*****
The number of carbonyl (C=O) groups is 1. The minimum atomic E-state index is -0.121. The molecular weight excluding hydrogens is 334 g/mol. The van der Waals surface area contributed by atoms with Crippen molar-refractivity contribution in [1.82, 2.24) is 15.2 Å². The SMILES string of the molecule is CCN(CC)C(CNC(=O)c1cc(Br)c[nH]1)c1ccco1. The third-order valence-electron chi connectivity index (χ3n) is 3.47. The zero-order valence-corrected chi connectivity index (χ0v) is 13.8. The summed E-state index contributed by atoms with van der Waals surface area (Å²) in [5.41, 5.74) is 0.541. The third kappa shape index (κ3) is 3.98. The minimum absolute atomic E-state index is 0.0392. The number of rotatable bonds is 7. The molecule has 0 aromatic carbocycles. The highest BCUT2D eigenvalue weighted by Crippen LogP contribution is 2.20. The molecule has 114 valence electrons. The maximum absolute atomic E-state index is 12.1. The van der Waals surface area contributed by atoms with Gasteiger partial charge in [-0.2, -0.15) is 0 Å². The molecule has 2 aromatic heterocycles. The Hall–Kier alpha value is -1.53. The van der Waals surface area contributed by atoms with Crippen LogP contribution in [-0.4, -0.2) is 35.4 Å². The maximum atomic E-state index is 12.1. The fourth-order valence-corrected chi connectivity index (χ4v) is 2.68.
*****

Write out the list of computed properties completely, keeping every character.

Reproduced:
The number of carbonyl (C=O) groups is 1. The minimum atomic E-state index is -0.121. The molecular weight excluding hydrogens is 334 g/mol. The van der Waals surface area contributed by atoms with Crippen molar-refractivity contribution in [1.82, 2.24) is 15.2 Å². The SMILES string of the molecule is CCN(CC)C(CNC(=O)c1cc(Br)c[nH]1)c1ccco1. The third-order valence-electron chi connectivity index (χ3n) is 3.47. The zero-order valence-corrected chi connectivity index (χ0v) is 13.8. The summed E-state index contributed by atoms with van der Waals surface area (Å²) in [5.41, 5.74) is 0.541. The third kappa shape index (κ3) is 3.98. The minimum absolute atomic E-state index is 0.0392. The number of rotatable bonds is 7. The molecule has 0 aromatic carbocycles. The highest BCUT2D eigenvalue weighted by Crippen LogP contribution is 2.20. The molecule has 114 valence electrons. The maximum absolute atomic E-state index is 12.1. The van der Waals surface area contributed by atoms with Gasteiger partial charge in [-0.2, -0.15) is 0 Å². The molecule has 2 aromatic heterocycles. The Hall–Kier alpha value is -1.53. The van der Waals surface area contributed by atoms with Crippen LogP contribution in [-0.4, -0.2) is 35.4 Å². The maximum atomic E-state index is 12.1. The fourth-order valence-corrected chi connectivity index (χ4v) is 2.68.